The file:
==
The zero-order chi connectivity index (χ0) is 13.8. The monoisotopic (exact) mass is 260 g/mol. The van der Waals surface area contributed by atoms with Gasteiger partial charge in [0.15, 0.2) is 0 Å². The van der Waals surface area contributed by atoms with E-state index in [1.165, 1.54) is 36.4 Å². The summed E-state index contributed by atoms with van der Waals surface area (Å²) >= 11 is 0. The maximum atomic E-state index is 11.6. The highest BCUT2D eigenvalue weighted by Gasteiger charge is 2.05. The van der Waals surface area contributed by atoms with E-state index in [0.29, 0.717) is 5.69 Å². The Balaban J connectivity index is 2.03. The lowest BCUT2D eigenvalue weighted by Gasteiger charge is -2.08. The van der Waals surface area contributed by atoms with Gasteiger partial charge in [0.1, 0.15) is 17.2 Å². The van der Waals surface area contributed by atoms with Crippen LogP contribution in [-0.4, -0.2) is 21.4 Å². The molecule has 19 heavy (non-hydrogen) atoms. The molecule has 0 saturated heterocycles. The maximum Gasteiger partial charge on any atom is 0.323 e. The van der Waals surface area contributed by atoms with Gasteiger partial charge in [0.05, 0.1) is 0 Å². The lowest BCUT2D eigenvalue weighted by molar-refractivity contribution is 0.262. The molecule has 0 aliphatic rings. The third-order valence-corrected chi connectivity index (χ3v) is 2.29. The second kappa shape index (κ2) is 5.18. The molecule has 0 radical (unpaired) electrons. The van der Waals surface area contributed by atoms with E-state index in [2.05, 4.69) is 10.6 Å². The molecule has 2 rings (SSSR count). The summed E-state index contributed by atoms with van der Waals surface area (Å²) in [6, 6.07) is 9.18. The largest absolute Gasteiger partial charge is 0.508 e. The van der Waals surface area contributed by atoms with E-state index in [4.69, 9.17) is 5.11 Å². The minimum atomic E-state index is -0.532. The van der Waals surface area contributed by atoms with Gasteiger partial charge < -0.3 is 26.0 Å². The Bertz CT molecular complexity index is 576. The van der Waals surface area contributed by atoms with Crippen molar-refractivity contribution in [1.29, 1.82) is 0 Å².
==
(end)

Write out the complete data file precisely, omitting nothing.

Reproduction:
The zero-order chi connectivity index (χ0) is 13.8. The monoisotopic (exact) mass is 260 g/mol. The van der Waals surface area contributed by atoms with Gasteiger partial charge in [0.15, 0.2) is 0 Å². The van der Waals surface area contributed by atoms with E-state index in [1.165, 1.54) is 36.4 Å². The summed E-state index contributed by atoms with van der Waals surface area (Å²) >= 11 is 0. The maximum atomic E-state index is 11.6. The highest BCUT2D eigenvalue weighted by Gasteiger charge is 2.05. The van der Waals surface area contributed by atoms with E-state index in [0.29, 0.717) is 5.69 Å². The Balaban J connectivity index is 2.03. The lowest BCUT2D eigenvalue weighted by Gasteiger charge is -2.08. The van der Waals surface area contributed by atoms with Gasteiger partial charge in [0.1, 0.15) is 17.2 Å². The van der Waals surface area contributed by atoms with Crippen LogP contribution in [-0.4, -0.2) is 21.4 Å². The molecule has 19 heavy (non-hydrogen) atoms. The molecule has 0 saturated heterocycles. The maximum Gasteiger partial charge on any atom is 0.323 e. The van der Waals surface area contributed by atoms with Gasteiger partial charge in [0.05, 0.1) is 0 Å². The lowest BCUT2D eigenvalue weighted by molar-refractivity contribution is 0.262. The molecule has 0 aliphatic rings. The third-order valence-corrected chi connectivity index (χ3v) is 2.29. The second kappa shape index (κ2) is 5.18. The molecule has 0 radical (unpaired) electrons. The van der Waals surface area contributed by atoms with E-state index in [2.05, 4.69) is 10.6 Å². The molecule has 2 rings (SSSR count). The summed E-state index contributed by atoms with van der Waals surface area (Å²) in [6, 6.07) is 9.18. The largest absolute Gasteiger partial charge is 0.508 e. The van der Waals surface area contributed by atoms with E-state index in [4.69, 9.17) is 5.11 Å². The minimum atomic E-state index is -0.532. The van der Waals surface area contributed by atoms with Gasteiger partial charge < -0.3 is 26.0 Å². The Bertz CT molecular complexity index is 576. The van der Waals surface area contributed by atoms with Crippen molar-refractivity contribution in [1.29, 1.82) is 0 Å².